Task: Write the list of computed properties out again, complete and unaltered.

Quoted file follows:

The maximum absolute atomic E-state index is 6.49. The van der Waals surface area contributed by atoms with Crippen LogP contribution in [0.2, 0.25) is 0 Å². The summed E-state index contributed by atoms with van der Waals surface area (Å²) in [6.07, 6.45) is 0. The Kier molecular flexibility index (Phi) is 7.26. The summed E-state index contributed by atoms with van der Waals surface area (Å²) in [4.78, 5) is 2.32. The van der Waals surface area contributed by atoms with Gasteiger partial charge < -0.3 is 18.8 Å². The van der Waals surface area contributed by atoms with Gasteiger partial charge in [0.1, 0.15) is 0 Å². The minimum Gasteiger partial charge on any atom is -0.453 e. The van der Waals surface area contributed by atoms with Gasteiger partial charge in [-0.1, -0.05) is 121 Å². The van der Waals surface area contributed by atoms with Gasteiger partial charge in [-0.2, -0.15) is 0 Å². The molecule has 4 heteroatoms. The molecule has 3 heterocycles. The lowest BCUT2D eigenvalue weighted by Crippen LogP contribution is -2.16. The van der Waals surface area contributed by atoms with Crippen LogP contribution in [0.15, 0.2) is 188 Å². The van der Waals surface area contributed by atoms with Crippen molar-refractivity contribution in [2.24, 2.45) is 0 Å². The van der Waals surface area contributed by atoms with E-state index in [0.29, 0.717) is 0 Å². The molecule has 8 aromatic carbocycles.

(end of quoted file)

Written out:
The maximum absolute atomic E-state index is 6.49. The van der Waals surface area contributed by atoms with Crippen LogP contribution in [0.2, 0.25) is 0 Å². The summed E-state index contributed by atoms with van der Waals surface area (Å²) in [6.07, 6.45) is 0. The Kier molecular flexibility index (Phi) is 7.26. The summed E-state index contributed by atoms with van der Waals surface area (Å²) in [4.78, 5) is 2.32. The van der Waals surface area contributed by atoms with Gasteiger partial charge < -0.3 is 18.8 Å². The van der Waals surface area contributed by atoms with Gasteiger partial charge in [0.1, 0.15) is 0 Å². The minimum Gasteiger partial charge on any atom is -0.453 e. The van der Waals surface area contributed by atoms with Gasteiger partial charge in [-0.1, -0.05) is 121 Å². The van der Waals surface area contributed by atoms with Gasteiger partial charge in [-0.2, -0.15) is 0 Å². The molecule has 4 heteroatoms. The molecule has 3 heterocycles. The lowest BCUT2D eigenvalue weighted by Crippen LogP contribution is -2.16. The van der Waals surface area contributed by atoms with Crippen LogP contribution in [0.15, 0.2) is 188 Å². The van der Waals surface area contributed by atoms with Crippen molar-refractivity contribution in [2.24, 2.45) is 0 Å². The van der Waals surface area contributed by atoms with E-state index in [0.29, 0.717) is 0 Å². The molecule has 8 aromatic carbocycles.